Pride's Crossing: Shimmering Waters

Local Arts Reviews

Exhibitionism


Pride's Crossing: Shimmering Waters

Zachary Scott Theatre Center, through June 4

Running Time: 2 hrs, 30 min

As the "Water" production in Zach Scott's "Earth, Air, Fire, Water, Spirit" quintet for its Millennium Season, Pride's Crossing serves nicely. Michael Raiford's terrific set has a pool down front into which there is the occasional drip-drop from the rafters. The wet element is a constant presence, a steady theme, and a pretty aesthetic around which swirl and hobble a cast of Austin stars that includes David Stahl, king of last year's spontaneous Pinter revival, the breathy Catherine Glynn of the Rude Mechanicals, Greg Holt, Helen Merino, and newcomer Esther Gottesman. The cast of seven plays a total of 20 characters, all of whom are more vibrant than one might expect given the subject matter: the life story of a 90-year-old woman named Mabel Tidings from Pride's Crossing, Massachusetts, who in her youth swam the English Channel.

Tina Howe's script itself is PBS-esque -- one of those sleepy specials about a lively old woman looking quaintly back on her privileged youth, her hard, proper married life, her one moment in the sun, the man she loved whom she let get away. Very Titanic. And despite a few emotional clichés ("Look at me, mama!"), it's one of those thoroughly absorbing, wistful period pieces ideal for cozying up to when you're home sick and don't have cable. But throw a bunch of charming actors into the mix and have hip timing guru Sarah Richardson of the Rude Mechanicals direct, and you get a play happily at odds with its Masterpiece Theatre-worthy tale.

Richardson, fresh from a lead role in Terry Galloway's In the House of the Moles, ably, briskly directs this tour de force of flash-forwards and backs spanning the years 1917 to 1997. Under Richardson's guidance, the sentimental and campy sit side by side, as in the climactic croquet party scene, where Michael Miller (who appeared in last month's The Possibilities) attends as "Pinky," wearing a pink muu-muu and heels. If gags like this forestall a bit the high drama to which the play eventually rises, it also keeps the show from falling prey to heavy-handedness.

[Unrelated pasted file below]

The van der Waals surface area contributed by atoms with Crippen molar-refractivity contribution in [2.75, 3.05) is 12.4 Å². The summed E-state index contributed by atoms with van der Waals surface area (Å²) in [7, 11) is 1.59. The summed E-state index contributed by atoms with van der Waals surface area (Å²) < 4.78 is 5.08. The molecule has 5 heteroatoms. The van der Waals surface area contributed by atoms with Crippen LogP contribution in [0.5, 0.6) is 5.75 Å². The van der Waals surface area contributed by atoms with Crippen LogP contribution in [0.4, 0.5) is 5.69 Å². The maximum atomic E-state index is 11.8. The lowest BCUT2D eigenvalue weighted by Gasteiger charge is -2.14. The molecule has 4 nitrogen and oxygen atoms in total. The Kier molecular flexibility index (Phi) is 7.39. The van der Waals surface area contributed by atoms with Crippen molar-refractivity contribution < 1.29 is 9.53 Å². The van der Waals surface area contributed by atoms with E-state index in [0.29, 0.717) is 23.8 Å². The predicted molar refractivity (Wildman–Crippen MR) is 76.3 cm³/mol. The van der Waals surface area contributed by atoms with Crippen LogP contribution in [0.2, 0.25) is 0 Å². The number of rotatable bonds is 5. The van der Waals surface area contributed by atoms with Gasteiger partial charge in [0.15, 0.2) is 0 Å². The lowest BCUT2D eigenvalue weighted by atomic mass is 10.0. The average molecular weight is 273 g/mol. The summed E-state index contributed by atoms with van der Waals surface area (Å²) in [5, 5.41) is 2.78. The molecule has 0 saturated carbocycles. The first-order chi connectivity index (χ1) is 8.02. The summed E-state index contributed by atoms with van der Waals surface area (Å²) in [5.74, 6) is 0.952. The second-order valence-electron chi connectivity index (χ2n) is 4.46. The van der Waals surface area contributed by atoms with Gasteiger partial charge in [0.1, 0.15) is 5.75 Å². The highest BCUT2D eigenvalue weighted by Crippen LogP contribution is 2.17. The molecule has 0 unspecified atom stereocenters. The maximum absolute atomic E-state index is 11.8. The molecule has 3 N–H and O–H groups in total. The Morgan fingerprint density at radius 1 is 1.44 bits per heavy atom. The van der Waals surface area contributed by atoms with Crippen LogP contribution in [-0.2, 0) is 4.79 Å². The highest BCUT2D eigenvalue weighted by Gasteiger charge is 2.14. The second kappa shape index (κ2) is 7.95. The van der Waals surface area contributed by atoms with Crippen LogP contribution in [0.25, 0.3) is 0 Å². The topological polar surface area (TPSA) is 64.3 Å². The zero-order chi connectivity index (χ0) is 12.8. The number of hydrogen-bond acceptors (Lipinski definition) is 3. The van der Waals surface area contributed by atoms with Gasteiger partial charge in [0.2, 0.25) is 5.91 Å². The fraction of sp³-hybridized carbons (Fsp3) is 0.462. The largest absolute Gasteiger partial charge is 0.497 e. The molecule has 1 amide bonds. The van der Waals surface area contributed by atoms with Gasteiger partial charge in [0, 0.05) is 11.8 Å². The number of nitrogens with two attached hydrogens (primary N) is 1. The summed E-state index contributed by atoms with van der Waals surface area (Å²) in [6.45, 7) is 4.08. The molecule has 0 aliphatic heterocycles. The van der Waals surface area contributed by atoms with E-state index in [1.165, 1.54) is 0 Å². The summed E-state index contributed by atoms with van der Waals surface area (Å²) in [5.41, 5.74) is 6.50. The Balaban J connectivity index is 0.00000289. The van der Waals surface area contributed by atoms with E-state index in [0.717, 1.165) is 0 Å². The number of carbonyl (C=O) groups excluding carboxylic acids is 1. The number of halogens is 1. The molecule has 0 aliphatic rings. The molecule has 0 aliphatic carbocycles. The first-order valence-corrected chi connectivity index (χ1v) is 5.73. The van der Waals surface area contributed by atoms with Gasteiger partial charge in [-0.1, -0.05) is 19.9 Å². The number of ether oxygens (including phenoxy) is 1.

Starring as Mabel Tidings ("M.T."), the divine Meredith Robertson is all presence and punch. She nails the flashbacks to ages 10 through 50. But when she limps out as M.T. at 90, it's a little hard not to notice her dark hair or to hearken back to her recent run in this same theatre as The Rocky Horror Show's Magenta. Not only was she all snarling vamp in that role, but last winter's Santaland Diaries had her on Zach's smaller stage draped across a piano belting out songs like "Making Love Alone." For all the hobbling and smacking her lips in 90-year-old gumption, her funny, sexy style makes her scenes of decrepitude in Pride's Crossing a little far-fetched. But they are no less compelling. In fact, Zach Scott's production does such a beautiful job of balancing out the old with the young, the blue-blooded story with a genuine wit, tenderness, and fluidity, that the show, while long, both glides by and shimmers.

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KEYWORDS FOR THIS STORY

pride's crossing zachary scott theatre center, tina howe, sarah richardson, meredith robertson, david stahl, catherine glynn, helen merino, greg holt, michael miller, esther gottesman, michael raiford

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